Before travelling to Nepal, I had done a fair amount of reading about the country — both online and offline (also known as books for those of you weened on the Internet). At a thrift store, I stumbled upon an old Frommer’s Guide to Nepal, written back when Jimmy Carter and Conway Twitty were both at the top of their games. Most of the businesses were likely out of business by the time we arrived, but the mountains still looked the same.
Nepal is an interesting country for many different reasons.
The natural landscape is incredible. At home in Colorado we talk about climbing “14’ers”, which means a mountain that is at least 14,000 feet tall. In Nepal, that is called a hill. The Himalayas routinely top 28,000 or 30,000 feet in height. One of my favorite memories was taking an early morning drive while we were staying Pohkara to watch the sun rise over the top of the Himalayas.
Kathmandu is sensory-overload. People are everywhere. On bicycles, motorcycles, rickshaws, buses, vans, hatchbacks, on foot, on your foot. If you’ve ever driven in Boston, Kathmandu would make Boston feel like a stroll through the park. Traffic flows like a stream of consciousness. But, I will say, we did not see a single wreck the entire time we were in Kathmandu. And if the traffic congestion bothered anyone, it seemed to only bother the people from Colorado.
Kathmandu also has many people living in a relatively small piece of geography. This gives the city a pulsating sensation, like you can feel it breathing. No matter what time of day we were out and about, there were always people on the street or sidewalk. Like New York City, Kathmandu is a city that doesn’t sleep.
The drive from Kathmandu to Pohkara was a mixture of “close your eyes” and “did you see that!” There is no less traffic than in Kathmandu; the only difference is you have blind curves and thousand-foot drop-offs all around. With a friendly beep and a blinker, people pass on blind curves all the time in Nepal.
Pohkara is a pretty town about six or seven hours by car from Kathmandu. You can tell that tourists tend to drift there by the type of shops and restaurants. We stayed near the Fewa Lake, a pretty lake bordered by the town on one side and a mountain on the other. At the top of the hill is one of the many temples in town. After taking a canoe ride across the lake, we hiked to the top of the hill where the views were incredible.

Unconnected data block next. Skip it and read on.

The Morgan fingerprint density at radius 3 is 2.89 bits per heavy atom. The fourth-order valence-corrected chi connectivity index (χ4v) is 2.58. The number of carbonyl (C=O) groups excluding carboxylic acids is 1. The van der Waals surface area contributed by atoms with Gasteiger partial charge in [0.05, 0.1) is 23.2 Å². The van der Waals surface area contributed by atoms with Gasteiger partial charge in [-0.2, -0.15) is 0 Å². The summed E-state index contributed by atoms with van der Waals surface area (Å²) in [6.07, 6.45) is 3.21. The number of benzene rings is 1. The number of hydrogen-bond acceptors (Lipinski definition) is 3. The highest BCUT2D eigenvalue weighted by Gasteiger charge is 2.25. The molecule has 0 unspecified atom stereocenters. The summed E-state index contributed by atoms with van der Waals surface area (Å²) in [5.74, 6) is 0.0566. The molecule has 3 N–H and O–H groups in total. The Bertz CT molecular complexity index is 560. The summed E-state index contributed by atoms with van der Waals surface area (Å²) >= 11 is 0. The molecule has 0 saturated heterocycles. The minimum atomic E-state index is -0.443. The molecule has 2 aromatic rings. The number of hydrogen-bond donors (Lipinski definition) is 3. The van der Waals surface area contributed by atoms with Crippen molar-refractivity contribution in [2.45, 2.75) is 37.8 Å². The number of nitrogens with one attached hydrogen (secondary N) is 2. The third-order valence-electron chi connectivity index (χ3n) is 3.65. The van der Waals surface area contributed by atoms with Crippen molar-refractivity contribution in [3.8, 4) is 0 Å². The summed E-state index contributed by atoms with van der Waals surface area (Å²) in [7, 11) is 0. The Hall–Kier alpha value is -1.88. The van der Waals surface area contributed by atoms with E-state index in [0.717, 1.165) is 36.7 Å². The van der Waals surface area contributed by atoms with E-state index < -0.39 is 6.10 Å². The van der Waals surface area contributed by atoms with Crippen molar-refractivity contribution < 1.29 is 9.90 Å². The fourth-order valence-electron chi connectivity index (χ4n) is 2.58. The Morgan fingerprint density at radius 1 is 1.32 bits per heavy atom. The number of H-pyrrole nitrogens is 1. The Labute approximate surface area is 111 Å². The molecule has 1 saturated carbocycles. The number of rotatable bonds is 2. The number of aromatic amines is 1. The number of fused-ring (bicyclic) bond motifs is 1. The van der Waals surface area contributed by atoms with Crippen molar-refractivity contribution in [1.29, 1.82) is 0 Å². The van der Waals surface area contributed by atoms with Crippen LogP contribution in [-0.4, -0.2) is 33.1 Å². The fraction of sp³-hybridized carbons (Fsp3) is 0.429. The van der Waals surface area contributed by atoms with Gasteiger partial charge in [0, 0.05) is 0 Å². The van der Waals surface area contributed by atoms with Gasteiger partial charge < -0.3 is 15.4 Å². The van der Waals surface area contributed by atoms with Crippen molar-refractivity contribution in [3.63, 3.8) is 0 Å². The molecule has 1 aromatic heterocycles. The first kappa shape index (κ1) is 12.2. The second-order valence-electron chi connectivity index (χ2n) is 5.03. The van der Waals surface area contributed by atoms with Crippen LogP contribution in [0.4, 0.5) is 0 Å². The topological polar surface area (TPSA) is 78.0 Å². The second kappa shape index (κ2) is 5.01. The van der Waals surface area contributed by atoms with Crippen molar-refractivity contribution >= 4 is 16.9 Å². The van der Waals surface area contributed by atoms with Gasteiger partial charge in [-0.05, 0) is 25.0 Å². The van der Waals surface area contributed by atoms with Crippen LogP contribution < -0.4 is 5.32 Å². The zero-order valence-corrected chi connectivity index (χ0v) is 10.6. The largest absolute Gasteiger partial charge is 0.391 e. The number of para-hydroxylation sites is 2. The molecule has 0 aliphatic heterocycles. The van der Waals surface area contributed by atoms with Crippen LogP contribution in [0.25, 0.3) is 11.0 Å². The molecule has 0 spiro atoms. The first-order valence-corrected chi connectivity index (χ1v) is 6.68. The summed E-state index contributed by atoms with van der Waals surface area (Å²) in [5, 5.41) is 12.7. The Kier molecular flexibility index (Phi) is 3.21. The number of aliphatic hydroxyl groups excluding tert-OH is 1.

After Pohkara, we drove to the district of Chitwan. Think Arizona times two. Flat, dusty, and hot. There were times it would be so hot that I would reminisce about the good old days in West Texas and I’ve never spent any good old days in West Texas. But the people of Chitwan were extremely friendly and hospitable; plus I got to ride an elephant! That never happened in West Texas.
Overall, I was a bit surprised by the overwhelming poverty within Nepal and the absence of a middle-class. People are either wealthy or poor, and the poor far outnumber the wealthy. Although the caste system has been formally abolished, remnants remain. In many respects, it’s similar to racisim in this country. Although we formally passed laws like the Civil Rights Act of 1964, racism and prejudice continues.
Throughout the trip, I never once felt unsafe or threatened — even when a scroungy cat offered to sell me hash. If in the event I ever did decide to start smoking hash, I’m pretty sure he would not be the guy I would buy it from.
Nepal is a great country and easy to fall in love with, especially if you like curry and naan.
My next few posts will deal with how the Gospel is taking root in Nepal and how other believers can help it spread.